There is massive amounts of research literature available discussing the different reading strategies which suggests that reading comprehension is strengthened when students work methodically and systematically to improve their reading skills. This paper will address strategies that students can be taught apply during reading activities. It will be argued that it is impossible to read without actively thinking about it. In order to become good readers students must have the ability to apply different strategies in order to build meaning for themselves and as teachers, we need to teach students how to think about these strategies as they read. Thus, reading will be viewed as an activity where we construct meaning for ourselves, " It is an active, cognitive and affective process that involves complex thinking." (Reading 44, pp.210)
In this paper six key strategies have been identified. Once these categories are defined the importance of teaching each of the strategies directly to students will be discussed.
Finally, we will look at a few of teaching the activities that have been suggested to be effective for use in the classroom in order to help students become more independent and effective readers. (Brownlie, Close and Wingren, 1990; Cunningham and Allington, 1994; Mazzoni and Gambrell, 1996; Tierney and Readance, 2000; Tarasoff, 1993;).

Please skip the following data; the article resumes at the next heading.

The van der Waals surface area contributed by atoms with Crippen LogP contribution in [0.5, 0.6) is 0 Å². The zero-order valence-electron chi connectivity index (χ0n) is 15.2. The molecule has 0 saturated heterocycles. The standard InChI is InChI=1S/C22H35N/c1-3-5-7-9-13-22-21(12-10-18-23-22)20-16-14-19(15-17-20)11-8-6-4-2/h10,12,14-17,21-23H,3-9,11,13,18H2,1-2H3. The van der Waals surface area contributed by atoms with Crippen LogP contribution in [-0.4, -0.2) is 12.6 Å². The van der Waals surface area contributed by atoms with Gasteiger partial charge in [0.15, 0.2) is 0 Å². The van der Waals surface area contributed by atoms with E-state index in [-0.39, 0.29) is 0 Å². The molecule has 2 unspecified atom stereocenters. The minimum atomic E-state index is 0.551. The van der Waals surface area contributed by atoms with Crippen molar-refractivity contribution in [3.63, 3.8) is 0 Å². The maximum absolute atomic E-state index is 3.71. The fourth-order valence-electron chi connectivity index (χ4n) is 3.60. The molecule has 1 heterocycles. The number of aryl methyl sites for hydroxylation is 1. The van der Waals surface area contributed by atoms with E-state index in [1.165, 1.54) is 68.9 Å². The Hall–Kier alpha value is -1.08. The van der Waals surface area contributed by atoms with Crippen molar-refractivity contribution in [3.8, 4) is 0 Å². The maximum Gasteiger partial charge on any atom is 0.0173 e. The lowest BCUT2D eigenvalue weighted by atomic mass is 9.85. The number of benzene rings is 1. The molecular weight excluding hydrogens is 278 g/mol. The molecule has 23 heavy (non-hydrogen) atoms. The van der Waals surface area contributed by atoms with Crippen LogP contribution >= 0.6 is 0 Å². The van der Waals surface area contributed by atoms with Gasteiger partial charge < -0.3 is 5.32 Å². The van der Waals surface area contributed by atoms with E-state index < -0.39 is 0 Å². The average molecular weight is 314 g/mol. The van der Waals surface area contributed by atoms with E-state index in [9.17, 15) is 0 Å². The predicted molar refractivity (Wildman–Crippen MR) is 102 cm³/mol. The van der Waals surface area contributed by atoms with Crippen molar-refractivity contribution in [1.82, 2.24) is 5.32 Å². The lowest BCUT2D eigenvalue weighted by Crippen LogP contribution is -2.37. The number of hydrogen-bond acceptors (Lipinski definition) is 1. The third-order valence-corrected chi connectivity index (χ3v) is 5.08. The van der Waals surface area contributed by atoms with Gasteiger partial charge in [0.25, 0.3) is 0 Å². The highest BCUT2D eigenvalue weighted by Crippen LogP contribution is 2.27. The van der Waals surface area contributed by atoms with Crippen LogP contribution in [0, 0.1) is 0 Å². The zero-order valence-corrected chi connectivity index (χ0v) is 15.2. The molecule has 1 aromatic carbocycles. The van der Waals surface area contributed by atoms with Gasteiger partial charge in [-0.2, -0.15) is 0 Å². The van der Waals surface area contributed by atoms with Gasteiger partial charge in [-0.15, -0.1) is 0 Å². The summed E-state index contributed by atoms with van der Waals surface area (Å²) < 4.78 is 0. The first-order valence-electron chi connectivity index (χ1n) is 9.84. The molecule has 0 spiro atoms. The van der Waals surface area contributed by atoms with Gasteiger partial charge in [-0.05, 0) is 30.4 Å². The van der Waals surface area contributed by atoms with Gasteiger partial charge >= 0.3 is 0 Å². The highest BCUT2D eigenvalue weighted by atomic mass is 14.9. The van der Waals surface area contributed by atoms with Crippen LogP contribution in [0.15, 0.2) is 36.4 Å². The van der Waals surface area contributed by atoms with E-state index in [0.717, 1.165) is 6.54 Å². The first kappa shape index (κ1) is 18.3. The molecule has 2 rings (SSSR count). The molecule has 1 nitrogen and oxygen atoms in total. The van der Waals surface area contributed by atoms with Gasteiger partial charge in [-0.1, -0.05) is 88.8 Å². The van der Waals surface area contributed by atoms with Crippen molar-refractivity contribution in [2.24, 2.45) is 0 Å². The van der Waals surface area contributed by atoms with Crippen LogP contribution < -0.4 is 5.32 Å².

To begin with it might be helpful to define what a reading strategy is. Weinstein and Mayer (1986) defined these as behaviours and thoughts that a learner engages in during learning that are intended to influence the learners encoding process. (pp.315)
Further, Alexander, et al. (1985) defined a strategy as a procedural, purposeful, effortful, willful, essential and facilitative. They asserted that strategies are mandatory for academic development (pp. 131).
It can be argued that skilled readers are aware that strategies for reading are altered with different purposes. For example,